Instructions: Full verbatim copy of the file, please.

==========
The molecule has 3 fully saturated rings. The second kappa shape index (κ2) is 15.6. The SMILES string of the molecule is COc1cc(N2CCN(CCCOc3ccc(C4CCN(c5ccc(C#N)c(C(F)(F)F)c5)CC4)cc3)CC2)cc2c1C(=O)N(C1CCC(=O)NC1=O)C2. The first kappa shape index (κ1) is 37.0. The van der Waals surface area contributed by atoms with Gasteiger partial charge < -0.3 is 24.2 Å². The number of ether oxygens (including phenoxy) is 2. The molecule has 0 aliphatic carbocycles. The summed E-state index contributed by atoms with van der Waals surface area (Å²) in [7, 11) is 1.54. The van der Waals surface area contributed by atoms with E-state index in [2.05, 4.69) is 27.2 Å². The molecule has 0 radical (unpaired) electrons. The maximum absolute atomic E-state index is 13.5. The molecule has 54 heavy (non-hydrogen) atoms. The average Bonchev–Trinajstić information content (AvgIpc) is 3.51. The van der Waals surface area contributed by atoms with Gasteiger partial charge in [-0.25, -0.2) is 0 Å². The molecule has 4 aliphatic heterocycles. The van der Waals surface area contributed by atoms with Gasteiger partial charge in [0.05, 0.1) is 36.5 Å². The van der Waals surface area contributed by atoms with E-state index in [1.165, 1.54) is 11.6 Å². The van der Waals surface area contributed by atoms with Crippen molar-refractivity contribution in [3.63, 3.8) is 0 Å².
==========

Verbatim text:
The molecule has 3 fully saturated rings. The second kappa shape index (κ2) is 15.6. The SMILES string of the molecule is COc1cc(N2CCN(CCCOc3ccc(C4CCN(c5ccc(C#N)c(C(F)(F)F)c5)CC4)cc3)CC2)cc2c1C(=O)N(C1CCC(=O)NC1=O)C2. The first kappa shape index (κ1) is 37.0. The van der Waals surface area contributed by atoms with Gasteiger partial charge < -0.3 is 24.2 Å². The number of ether oxygens (including phenoxy) is 2. The molecule has 0 aliphatic carbocycles. The summed E-state index contributed by atoms with van der Waals surface area (Å²) in [7, 11) is 1.54. The van der Waals surface area contributed by atoms with E-state index in [2.05, 4.69) is 27.2 Å². The molecule has 0 radical (unpaired) electrons. The maximum absolute atomic E-state index is 13.5. The molecule has 54 heavy (non-hydrogen) atoms. The average Bonchev–Trinajstić information content (AvgIpc) is 3.51. The van der Waals surface area contributed by atoms with Gasteiger partial charge in [-0.25, -0.2) is 0 Å². The molecule has 4 aliphatic heterocycles. The van der Waals surface area contributed by atoms with Gasteiger partial charge in [0.05, 0.1) is 36.5 Å². The van der Waals surface area contributed by atoms with E-state index in [1.165, 1.54) is 11.6 Å². The van der Waals surface area contributed by atoms with Crippen molar-refractivity contribution in [3.63, 3.8) is 0 Å².